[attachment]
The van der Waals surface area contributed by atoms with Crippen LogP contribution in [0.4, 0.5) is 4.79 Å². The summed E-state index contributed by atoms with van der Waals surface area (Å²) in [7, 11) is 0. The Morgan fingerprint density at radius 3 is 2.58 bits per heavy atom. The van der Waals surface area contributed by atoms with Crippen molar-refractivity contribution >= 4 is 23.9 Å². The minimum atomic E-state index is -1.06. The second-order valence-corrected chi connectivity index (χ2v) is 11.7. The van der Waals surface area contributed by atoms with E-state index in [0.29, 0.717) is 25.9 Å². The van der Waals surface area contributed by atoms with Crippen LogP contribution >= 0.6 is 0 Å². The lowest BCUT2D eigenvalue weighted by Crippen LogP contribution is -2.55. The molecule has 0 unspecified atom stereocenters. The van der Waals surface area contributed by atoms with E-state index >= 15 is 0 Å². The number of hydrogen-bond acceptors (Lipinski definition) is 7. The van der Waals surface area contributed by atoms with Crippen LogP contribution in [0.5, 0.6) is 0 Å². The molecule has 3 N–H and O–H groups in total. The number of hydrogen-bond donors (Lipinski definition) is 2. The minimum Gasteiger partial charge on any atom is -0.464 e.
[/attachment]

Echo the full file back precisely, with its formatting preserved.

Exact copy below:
The van der Waals surface area contributed by atoms with Crippen LogP contribution in [0.4, 0.5) is 4.79 Å². The summed E-state index contributed by atoms with van der Waals surface area (Å²) in [7, 11) is 0. The Morgan fingerprint density at radius 3 is 2.58 bits per heavy atom. The van der Waals surface area contributed by atoms with Crippen molar-refractivity contribution >= 4 is 23.9 Å². The minimum atomic E-state index is -1.06. The second-order valence-corrected chi connectivity index (χ2v) is 11.7. The van der Waals surface area contributed by atoms with E-state index in [0.29, 0.717) is 25.9 Å². The van der Waals surface area contributed by atoms with Crippen LogP contribution >= 0.6 is 0 Å². The lowest BCUT2D eigenvalue weighted by Crippen LogP contribution is -2.55. The molecule has 0 unspecified atom stereocenters. The van der Waals surface area contributed by atoms with E-state index >= 15 is 0 Å². The number of hydrogen-bond acceptors (Lipinski definition) is 7. The van der Waals surface area contributed by atoms with Crippen LogP contribution in [0.5, 0.6) is 0 Å². The molecule has 3 N–H and O–H groups in total. The number of hydrogen-bond donors (Lipinski definition) is 2. The minimum Gasteiger partial charge on any atom is -0.464 e.